A court in China’s Qinghai province has sentenced nine Tibetan villagers to long prison terms for creating an informal organization urging authorities to return community land taken by authorities but then left unused since 2011, a Tibetan rights group said this week.
The nine, all residents of Horgyal village in Qinghai’s Rebgong (in Chinese, Tongren) county, were handed terms of from three to seven years by the County People’s Court for running an “illegal organization,” the Dharamsala, India-based Tibetan Centre for Human Rights and Democracy said on April 19.
Authorities had additionally accused the men—Gendun Soepa, Drukbum Tsering, Bende Dorje, Tashi Tsering, Sonam Gyal, Dargye, Shawo Tsering, Khajam Gyal, and Choesang—of usurping the duties of already established village committees and of “gathering people to disturb social order,” TCHRD said in its statement.
Detained in July 2018, the nine men were formally arrested in August, TCHRD said, citing information provided by sources in the region.
“The arrests were made to suppress a long-running campaign by villagers to reclaim community land expropriated by local government for a failed business enterprise,” TCHRD said.
By jailing the men, authorities had also sought to undermine traditional village leadership structures seen as a threat to control by the ruling Chinese Communist Party, the rights group said.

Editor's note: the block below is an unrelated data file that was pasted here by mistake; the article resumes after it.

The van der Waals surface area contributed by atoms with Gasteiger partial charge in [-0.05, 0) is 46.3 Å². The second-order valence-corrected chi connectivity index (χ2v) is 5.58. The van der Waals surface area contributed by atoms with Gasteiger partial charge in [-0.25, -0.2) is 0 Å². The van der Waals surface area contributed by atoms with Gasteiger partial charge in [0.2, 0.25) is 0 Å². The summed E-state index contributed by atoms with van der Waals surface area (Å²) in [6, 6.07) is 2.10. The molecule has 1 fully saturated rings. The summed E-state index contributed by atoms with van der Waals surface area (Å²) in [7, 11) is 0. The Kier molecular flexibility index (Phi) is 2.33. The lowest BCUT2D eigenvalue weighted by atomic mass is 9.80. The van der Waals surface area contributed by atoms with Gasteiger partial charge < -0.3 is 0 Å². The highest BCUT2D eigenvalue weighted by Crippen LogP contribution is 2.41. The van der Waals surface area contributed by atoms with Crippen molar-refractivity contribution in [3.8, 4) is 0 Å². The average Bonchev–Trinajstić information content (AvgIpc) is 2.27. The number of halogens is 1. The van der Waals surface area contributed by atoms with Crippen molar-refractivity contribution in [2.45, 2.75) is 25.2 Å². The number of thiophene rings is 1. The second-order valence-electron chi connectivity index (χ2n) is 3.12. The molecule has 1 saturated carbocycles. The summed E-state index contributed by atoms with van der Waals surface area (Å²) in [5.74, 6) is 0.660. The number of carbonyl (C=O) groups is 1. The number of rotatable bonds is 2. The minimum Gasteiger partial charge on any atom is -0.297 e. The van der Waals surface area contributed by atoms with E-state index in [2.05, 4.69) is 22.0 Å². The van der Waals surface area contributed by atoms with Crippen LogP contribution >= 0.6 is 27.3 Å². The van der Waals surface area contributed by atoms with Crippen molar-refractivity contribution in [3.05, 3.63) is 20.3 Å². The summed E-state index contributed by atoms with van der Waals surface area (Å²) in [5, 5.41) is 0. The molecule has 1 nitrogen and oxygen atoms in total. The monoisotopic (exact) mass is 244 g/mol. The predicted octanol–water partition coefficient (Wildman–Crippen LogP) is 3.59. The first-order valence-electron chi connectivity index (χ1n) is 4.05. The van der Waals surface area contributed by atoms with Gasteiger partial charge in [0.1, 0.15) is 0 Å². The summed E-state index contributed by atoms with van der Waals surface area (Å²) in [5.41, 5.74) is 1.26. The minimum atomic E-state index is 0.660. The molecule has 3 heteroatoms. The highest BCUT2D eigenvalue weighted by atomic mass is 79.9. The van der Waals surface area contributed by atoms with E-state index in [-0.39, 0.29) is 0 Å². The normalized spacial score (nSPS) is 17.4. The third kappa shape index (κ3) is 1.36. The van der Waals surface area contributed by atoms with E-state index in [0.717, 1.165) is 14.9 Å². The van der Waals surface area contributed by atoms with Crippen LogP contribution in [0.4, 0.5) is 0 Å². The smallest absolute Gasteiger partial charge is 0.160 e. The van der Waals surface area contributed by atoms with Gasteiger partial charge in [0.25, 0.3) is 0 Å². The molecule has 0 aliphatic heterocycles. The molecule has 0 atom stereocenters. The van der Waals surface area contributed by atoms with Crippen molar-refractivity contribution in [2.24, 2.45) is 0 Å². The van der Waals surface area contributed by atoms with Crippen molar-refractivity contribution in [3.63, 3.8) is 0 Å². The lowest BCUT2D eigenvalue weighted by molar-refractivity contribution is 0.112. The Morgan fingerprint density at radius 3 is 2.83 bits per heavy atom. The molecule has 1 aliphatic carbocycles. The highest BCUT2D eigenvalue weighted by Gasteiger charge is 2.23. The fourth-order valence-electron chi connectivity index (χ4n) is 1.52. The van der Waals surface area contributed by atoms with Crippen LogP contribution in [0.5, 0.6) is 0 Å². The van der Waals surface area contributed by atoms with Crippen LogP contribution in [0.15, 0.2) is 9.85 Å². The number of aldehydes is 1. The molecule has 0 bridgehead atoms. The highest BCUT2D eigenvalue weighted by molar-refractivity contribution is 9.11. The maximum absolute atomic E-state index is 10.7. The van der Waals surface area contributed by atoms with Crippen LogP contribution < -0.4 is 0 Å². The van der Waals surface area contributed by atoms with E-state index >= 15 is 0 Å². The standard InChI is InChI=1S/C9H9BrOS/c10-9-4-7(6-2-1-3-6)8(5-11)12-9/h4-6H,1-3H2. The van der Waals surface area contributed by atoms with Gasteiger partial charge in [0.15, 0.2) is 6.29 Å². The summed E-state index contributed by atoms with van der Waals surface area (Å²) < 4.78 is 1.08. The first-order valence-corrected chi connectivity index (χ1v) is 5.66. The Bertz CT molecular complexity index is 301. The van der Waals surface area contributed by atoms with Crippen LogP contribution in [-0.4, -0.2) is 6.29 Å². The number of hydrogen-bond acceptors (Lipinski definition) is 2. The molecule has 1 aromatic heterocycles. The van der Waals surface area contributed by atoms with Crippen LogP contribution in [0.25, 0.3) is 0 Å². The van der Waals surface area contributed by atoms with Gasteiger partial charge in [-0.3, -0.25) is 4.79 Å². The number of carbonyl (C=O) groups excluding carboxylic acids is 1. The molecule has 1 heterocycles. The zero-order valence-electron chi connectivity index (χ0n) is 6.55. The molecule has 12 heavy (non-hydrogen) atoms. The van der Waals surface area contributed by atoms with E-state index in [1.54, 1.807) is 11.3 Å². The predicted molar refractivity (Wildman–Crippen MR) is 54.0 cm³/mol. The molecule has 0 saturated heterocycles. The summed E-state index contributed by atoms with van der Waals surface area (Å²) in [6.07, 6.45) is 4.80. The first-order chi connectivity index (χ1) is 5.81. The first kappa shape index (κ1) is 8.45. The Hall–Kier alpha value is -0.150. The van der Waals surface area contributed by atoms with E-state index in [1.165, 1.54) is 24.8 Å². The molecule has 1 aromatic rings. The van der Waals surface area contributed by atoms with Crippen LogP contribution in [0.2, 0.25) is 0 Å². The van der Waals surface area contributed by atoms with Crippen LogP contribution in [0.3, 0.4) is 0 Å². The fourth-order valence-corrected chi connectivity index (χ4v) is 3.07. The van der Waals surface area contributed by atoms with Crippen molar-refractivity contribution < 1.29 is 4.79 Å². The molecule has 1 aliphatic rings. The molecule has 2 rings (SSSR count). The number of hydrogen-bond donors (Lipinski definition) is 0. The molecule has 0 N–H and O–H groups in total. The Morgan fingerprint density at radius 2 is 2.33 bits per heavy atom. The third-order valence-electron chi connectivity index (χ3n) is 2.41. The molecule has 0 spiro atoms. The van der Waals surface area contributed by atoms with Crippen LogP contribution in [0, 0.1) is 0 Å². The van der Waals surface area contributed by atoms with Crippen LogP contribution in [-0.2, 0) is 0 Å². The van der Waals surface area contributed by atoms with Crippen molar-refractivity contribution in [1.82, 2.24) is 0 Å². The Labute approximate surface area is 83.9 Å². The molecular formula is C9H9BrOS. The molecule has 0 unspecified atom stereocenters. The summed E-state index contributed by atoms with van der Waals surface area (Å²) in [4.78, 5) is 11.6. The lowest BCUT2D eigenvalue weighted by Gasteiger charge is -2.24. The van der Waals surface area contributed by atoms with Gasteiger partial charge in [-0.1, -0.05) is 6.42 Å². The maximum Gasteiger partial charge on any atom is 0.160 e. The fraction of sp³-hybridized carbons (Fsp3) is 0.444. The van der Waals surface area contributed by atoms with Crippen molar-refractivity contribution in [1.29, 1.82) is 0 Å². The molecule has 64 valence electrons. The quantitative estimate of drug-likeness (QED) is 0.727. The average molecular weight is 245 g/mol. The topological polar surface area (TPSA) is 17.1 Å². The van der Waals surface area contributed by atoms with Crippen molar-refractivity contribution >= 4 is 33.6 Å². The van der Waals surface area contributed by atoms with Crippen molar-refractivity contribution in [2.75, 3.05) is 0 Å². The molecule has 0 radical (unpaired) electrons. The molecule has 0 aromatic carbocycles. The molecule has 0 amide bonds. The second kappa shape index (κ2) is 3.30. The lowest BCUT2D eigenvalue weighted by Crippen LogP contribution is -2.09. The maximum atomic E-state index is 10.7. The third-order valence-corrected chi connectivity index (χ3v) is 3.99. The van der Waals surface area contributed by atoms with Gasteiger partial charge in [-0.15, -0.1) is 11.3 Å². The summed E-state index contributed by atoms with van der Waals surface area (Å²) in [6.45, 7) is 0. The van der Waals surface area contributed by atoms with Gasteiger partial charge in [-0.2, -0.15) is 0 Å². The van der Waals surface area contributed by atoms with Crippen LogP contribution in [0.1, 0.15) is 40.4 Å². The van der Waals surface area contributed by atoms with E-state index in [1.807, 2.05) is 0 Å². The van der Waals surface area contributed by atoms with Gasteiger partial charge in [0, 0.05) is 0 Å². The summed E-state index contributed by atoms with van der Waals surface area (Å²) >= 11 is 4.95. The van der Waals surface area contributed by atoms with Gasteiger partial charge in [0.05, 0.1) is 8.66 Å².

In a petition signed on Feb, 21, 2017, the nine, part of a larger group of 24, had mobilized village support to demand the return of Horgyal village land handed over for use by three brick factories in exchange for lease payments to the village that ended when the works were closed down by government order in 2011.
For the next seven years, authorities compensated the factories annually for their loss of business, though payments to the Horgyal village government then stopped, TCHRD said, adding that villagers had called since then for the land’s return.
Two years before, a Tibetan monastery in Rebgong had appealed for the return of property formerly leased to a teacher’s college but seized by local officials are the college moved to a new location, Tibetan sources told RFA in an earlier report.
The property, comprising one third of the total estate of Rongwo monastery, was confiscated in 2016, and monks had petitioned ever since for its return, sources said.
Chinese development projects in Tibetan areas have led to frequent standoffs with Tibetans who accuse Chinese firms and local officials of improperly seizing land and disrupting the lives of local people.
Many result in violent suppression, the detention of protest organizers, and intense pressure on the local population to comply with the government’s wishes.
Reported and translated by Tenzin Dickyi for RFA’s Tibetan Service. Written in English by Richard Finney.